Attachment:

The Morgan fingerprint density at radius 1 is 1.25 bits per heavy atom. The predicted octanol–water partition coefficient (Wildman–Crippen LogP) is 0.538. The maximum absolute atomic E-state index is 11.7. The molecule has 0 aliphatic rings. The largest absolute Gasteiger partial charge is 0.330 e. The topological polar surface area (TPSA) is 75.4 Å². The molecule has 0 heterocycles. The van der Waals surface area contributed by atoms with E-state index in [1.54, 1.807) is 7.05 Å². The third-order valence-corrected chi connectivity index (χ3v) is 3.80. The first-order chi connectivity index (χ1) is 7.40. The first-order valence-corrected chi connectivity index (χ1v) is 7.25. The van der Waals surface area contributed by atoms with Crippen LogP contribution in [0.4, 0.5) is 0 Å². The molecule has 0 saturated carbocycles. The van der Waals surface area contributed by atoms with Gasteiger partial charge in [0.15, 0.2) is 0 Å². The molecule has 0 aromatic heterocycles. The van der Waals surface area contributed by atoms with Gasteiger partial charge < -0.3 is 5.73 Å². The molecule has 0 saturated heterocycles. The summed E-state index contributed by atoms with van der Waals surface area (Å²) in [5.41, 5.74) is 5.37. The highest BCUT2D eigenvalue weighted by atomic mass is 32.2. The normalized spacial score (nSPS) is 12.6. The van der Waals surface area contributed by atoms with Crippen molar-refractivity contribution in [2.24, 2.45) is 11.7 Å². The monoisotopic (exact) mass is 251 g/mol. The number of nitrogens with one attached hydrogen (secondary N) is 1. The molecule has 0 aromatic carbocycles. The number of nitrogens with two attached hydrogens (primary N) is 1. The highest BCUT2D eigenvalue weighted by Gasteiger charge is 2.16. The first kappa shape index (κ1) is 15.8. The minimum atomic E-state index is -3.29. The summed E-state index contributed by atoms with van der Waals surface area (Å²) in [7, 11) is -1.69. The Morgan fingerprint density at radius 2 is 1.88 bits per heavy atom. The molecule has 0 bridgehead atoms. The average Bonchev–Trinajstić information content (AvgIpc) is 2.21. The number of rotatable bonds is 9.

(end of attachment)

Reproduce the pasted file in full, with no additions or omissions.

The Morgan fingerprint density at radius 1 is 1.25 bits per heavy atom. The predicted octanol–water partition coefficient (Wildman–Crippen LogP) is 0.538. The maximum absolute atomic E-state index is 11.7. The molecule has 0 aliphatic rings. The largest absolute Gasteiger partial charge is 0.330 e. The topological polar surface area (TPSA) is 75.4 Å². The molecule has 0 heterocycles. The van der Waals surface area contributed by atoms with E-state index in [1.54, 1.807) is 7.05 Å². The third-order valence-corrected chi connectivity index (χ3v) is 3.80. The first-order chi connectivity index (χ1) is 7.40. The first-order valence-corrected chi connectivity index (χ1v) is 7.25. The van der Waals surface area contributed by atoms with Crippen LogP contribution in [0.4, 0.5) is 0 Å². The molecule has 0 saturated carbocycles. The van der Waals surface area contributed by atoms with Gasteiger partial charge in [0.15, 0.2) is 0 Å². The molecule has 0 aromatic heterocycles. The van der Waals surface area contributed by atoms with Gasteiger partial charge < -0.3 is 5.73 Å². The molecule has 0 saturated heterocycles. The summed E-state index contributed by atoms with van der Waals surface area (Å²) in [5.41, 5.74) is 5.37. The highest BCUT2D eigenvalue weighted by atomic mass is 32.2. The normalized spacial score (nSPS) is 12.6. The van der Waals surface area contributed by atoms with Crippen molar-refractivity contribution in [2.24, 2.45) is 11.7 Å². The monoisotopic (exact) mass is 251 g/mol. The number of nitrogens with one attached hydrogen (secondary N) is 1. The molecule has 0 aromatic carbocycles. The number of nitrogens with two attached hydrogens (primary N) is 1. The highest BCUT2D eigenvalue weighted by Gasteiger charge is 2.16. The first kappa shape index (κ1) is 15.8. The minimum atomic E-state index is -3.29. The summed E-state index contributed by atoms with van der Waals surface area (Å²) in [7, 11) is -1.69. The Morgan fingerprint density at radius 2 is 1.88 bits per heavy atom. The molecule has 0 bridgehead atoms. The average Bonchev–Trinajstić information content (AvgIpc) is 2.21. The number of rotatable bonds is 9.